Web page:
Shooter Targets Rep. Loudermilk but Misses, Congressman Says
FBI investigating September incident in which bullet was found embedded in back of car

Rep. Barry Loudermilk, R-Ga., was shot at during two separate incidents in 2017. (Tom Williams/CQ Roll Call)

For the second time in less than a year, a shooter took aim at Rep. Barry Loudermilk but missed, the congressman said.

Loudermilk was driving through the North Georgia mountains in September with his wife when they heard a “thump” hit the back of their car, the Georgia Republican told the Atlanta Journal-Constitution in a recent interview.

Congress to Explore Sexual Harassment in the Service Industry
Bipartisan Congressional Caucus for Women’s Issues hosting hearing Monday

Rep. Lois Frankel, D-Fla., says for women working in the service industry, “quitting is not an option.” (Bill Clark/CQ Roll Call file photo)

Congress wants to take a harder look at victims of sexual harassment who don’t have much clout.

The bipartisan Congressional Caucus for Women’s Issues is hosting a hearing, “Beyond the Headlines: Combating Service Sector Sexual Harassment in the Age of #MeToo” on Monday.

Expect More Trump on Nomination Fights, Short Says
Legislative affairs chief decries Democrats even as Senate awaits nominees

White House Legislative Affairs Director Marc Short offered more criticism of Senate Democrats on nominations Friday. (Tom Williams/CQ Roll Clark file photo)

The White House renewed its complaints Friday about the pace of Senate action on nominations Friday, even as President Donald Trump is making the “personnel business” more complicated by shifting his Cabinet and other senior staff positions.

White House Legislative Affairs Director Marc Short described himself as a “warm-up act” and suggested President Donald Trump soon will make a larger “foray” into the nominations debate.

Jim McGovern Most Likely to Take Over for Slaughter on Rules Panel
Massachusetts Democrat to serve acting ranking member until Pelosi names successor

Ranking member Louise Slaughter and Massachusetts Rep. Jim McGovern confer before a House Rules hearing in the Capitol in July 2014. (Tom Williams/CQ Roll Call file photo)

After House Rules ranking member Louise Slaughter’s death, Rep. Jim McGovern will take over her committee post in an acting capacity, and remains the most likely candidate to succeed her. 

The Massachusetts Democrat was the second-highest-ranking Democrat on Rules behind Slaughter. McGovern’s seniority grants him the opportunity to serve as acting ranking member in her absence, as he did this week while she was in the hospital for a concussion. Slaughter, 88, the first woman to head the Rules panel, died Friday

Photos of the Week: Waiting for Spring in Washington
The week of March 12 as captured by Roll Call's photographers

Evelyn Black, two-and-a half, of Capitol Hill, walks through about 7,000 pairs of shoes displayed on the East Lawn of the Capitol on Tuesday to represent the approximately 7,000 children who were killed by guns since the Sandy Hook shooting in 2012. (Tom Williams/CQ Roll Call)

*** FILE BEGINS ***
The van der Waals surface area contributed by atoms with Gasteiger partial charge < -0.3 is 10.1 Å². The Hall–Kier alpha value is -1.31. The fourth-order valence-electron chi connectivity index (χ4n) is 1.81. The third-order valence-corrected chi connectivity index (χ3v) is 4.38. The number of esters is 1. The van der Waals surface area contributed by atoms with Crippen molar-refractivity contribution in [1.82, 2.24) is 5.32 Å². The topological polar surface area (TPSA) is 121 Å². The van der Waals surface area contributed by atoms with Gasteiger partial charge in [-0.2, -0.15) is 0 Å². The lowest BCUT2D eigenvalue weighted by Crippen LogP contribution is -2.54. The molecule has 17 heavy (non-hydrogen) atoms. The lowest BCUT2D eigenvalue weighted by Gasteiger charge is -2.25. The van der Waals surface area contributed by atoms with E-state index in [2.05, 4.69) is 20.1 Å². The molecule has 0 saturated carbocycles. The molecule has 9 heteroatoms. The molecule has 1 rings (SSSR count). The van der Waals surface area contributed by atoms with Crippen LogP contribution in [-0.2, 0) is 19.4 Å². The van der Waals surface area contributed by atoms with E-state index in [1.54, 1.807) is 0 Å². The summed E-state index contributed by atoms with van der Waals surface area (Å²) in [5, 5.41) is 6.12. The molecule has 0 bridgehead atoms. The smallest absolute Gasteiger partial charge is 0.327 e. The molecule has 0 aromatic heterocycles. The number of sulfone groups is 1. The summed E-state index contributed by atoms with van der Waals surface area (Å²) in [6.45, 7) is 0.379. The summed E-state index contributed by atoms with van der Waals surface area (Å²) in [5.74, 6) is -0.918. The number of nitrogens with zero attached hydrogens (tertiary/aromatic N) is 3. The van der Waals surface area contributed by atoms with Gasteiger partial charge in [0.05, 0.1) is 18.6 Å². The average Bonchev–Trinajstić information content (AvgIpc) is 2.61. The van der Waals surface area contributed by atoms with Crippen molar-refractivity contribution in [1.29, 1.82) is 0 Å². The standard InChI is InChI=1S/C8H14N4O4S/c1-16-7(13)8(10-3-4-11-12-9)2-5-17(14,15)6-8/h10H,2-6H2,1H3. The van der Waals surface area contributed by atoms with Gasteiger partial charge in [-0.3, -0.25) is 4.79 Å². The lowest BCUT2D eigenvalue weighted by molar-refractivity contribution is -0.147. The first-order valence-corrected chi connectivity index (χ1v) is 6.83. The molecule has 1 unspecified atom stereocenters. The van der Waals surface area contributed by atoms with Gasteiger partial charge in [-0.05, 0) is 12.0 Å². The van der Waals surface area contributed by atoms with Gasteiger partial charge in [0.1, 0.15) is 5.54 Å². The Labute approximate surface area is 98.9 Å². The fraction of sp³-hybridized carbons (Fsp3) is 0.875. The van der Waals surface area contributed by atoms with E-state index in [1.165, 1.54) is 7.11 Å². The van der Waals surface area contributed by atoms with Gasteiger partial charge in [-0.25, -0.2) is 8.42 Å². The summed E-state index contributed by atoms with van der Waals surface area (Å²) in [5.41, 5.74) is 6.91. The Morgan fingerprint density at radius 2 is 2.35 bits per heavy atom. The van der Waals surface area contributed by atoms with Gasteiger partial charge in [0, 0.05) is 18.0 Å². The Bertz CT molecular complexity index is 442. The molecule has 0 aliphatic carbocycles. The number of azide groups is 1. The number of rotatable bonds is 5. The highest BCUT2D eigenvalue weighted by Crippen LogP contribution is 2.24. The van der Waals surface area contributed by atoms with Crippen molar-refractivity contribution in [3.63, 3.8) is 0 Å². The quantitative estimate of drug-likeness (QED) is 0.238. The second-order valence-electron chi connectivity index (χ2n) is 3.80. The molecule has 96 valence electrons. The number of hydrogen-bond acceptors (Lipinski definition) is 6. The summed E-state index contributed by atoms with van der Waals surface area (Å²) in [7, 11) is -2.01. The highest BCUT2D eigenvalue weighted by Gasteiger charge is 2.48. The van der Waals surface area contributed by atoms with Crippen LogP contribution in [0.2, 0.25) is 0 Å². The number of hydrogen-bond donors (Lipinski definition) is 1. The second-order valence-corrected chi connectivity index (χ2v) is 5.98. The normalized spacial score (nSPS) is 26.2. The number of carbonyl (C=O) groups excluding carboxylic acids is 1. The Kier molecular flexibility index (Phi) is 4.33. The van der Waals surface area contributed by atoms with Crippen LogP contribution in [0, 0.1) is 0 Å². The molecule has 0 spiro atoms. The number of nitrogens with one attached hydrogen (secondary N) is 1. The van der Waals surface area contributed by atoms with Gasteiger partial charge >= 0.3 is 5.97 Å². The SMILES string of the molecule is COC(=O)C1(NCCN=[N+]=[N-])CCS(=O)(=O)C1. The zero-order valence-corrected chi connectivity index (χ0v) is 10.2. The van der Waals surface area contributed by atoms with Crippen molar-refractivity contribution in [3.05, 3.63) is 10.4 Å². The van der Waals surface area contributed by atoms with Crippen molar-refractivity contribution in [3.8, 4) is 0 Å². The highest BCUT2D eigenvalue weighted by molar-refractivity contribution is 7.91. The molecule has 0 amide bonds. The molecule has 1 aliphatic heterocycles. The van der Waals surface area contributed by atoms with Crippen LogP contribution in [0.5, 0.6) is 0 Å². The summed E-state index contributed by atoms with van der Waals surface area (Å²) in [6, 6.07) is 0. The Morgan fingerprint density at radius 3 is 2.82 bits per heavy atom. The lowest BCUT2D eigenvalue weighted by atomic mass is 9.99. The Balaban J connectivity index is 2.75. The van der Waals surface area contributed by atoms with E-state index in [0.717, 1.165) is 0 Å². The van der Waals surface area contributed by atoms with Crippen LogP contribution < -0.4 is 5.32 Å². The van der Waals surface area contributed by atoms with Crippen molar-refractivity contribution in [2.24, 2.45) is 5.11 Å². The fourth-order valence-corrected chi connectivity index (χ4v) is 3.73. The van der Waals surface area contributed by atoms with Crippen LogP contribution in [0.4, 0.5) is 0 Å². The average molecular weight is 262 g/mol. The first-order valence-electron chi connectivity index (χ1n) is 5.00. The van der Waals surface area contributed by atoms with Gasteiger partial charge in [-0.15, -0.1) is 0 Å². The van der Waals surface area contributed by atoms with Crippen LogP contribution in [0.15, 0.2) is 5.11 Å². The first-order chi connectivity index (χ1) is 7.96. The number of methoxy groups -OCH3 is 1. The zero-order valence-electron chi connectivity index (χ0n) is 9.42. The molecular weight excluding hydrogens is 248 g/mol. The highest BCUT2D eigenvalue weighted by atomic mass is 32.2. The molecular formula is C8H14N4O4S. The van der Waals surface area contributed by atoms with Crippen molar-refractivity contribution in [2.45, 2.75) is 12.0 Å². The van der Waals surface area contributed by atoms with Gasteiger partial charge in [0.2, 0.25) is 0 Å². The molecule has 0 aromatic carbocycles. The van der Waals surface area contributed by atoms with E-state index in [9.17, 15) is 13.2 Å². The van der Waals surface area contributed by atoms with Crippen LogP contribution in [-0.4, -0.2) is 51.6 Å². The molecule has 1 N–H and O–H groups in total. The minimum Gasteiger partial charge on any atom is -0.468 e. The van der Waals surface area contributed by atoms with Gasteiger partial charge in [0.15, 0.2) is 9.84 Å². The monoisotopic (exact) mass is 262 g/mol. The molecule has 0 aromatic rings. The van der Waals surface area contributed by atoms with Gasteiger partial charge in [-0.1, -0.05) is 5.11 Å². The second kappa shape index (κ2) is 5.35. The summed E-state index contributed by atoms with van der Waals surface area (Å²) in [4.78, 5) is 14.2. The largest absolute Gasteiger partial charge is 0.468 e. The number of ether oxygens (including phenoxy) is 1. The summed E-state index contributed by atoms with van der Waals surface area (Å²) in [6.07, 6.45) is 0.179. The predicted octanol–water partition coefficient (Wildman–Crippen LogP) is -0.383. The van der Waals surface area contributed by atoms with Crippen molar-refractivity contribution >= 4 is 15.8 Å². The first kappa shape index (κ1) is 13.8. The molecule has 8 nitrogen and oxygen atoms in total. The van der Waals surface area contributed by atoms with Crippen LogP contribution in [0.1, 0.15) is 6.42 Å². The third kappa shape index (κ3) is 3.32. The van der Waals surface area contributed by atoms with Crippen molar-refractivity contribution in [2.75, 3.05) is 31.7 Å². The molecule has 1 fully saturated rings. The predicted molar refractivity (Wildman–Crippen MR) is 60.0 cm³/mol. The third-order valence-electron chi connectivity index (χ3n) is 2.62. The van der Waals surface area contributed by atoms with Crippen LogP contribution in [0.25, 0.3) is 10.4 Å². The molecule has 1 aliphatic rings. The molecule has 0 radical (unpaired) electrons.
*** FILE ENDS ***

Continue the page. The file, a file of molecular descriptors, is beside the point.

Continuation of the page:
Women Who Run the Show
Monica Popp and Alexis Covey-Brandt are chiefs of staff in leadership offices

Monica Popp has been Senate Majority Whip John Cornyn’s chief for almost three years. (Tom Williams/CQ Roll Call)

Republicans haven’t exactly followed the advice of conservative icon Margaret Thatcher, who liked to say, “If you want anything done, ask a woman.”

The GOP has five female senators, and none in leadership. It can seem like a man’s caucus, at least from the outside looking in.

Rep. Zoe Lofgren on When ‘Administrative Assistants Ran the Hill’
California Democrat started out as a staffer in the 1970s

California Rep. Zoe Lofgren started out as an intern on Capitol Hill right out of college. (CQ Roll Call file photo)

When Rep. Zoe Lofgren was a staffer forty years ago, articles of impeachment were flying. Still, she thinks Congress is more chaotic now.

The California Democrat replaced her former boss, Rep. Don Edwards, after he retired in 1994.

Opinion: We All Have the Same Challenges
Female staffers should be judged by the results they produce

Barrett Karr, center, is chief of staff to House Majority Leader Kevin McCarthy. Also pictured, Kelly Dixon, director of legislative operations. (Tom Williams/CQ Roll Call)

I am often asked what it is like to be a female chief of staff. My answer is that it is probably not that much different from being a male chief of staff — we all have the same challenges. 

But the question reminds me that I am fortunate to have worked for Kay Granger, John Kline and now Kevin McCarthy.

Flashback Friday: ‘BTUed’
Here’s a phrase from the past that you might not know the story behind

The term “BTUed” dates back to President Bill Clinton’s first year in office. (Maureen Keating/CQ Roll Call file photo)

Here’s a congressional throwback — a phrase or part of Capitol Hill culture that a younger generation of Hill staffers might not know.

The term (rhymes with rude) dates back to the Clinton administration. It was coined in 1993 during a debate on legislation to reduce the deficit, which included a proposal to tax the heat content — measured in British thermal units, or BTUs — of most forms of energy. 

In Like a Conor Lamb
Democrats are over the Moon (Township) over the returns in Pennsylvania

Sen. Bernie Sanders, I-Vt., at Wednesday's anti-gun violence rally at the Capitol, in animated. (Tom Williams/CQ Roll Call)

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As Democrat Conor Lamb zeroed in on an unlikely victory in the special election in Pennsylvania’s 18th Congressional District, his likely future colleagues back in Washington could hardly contain their glee.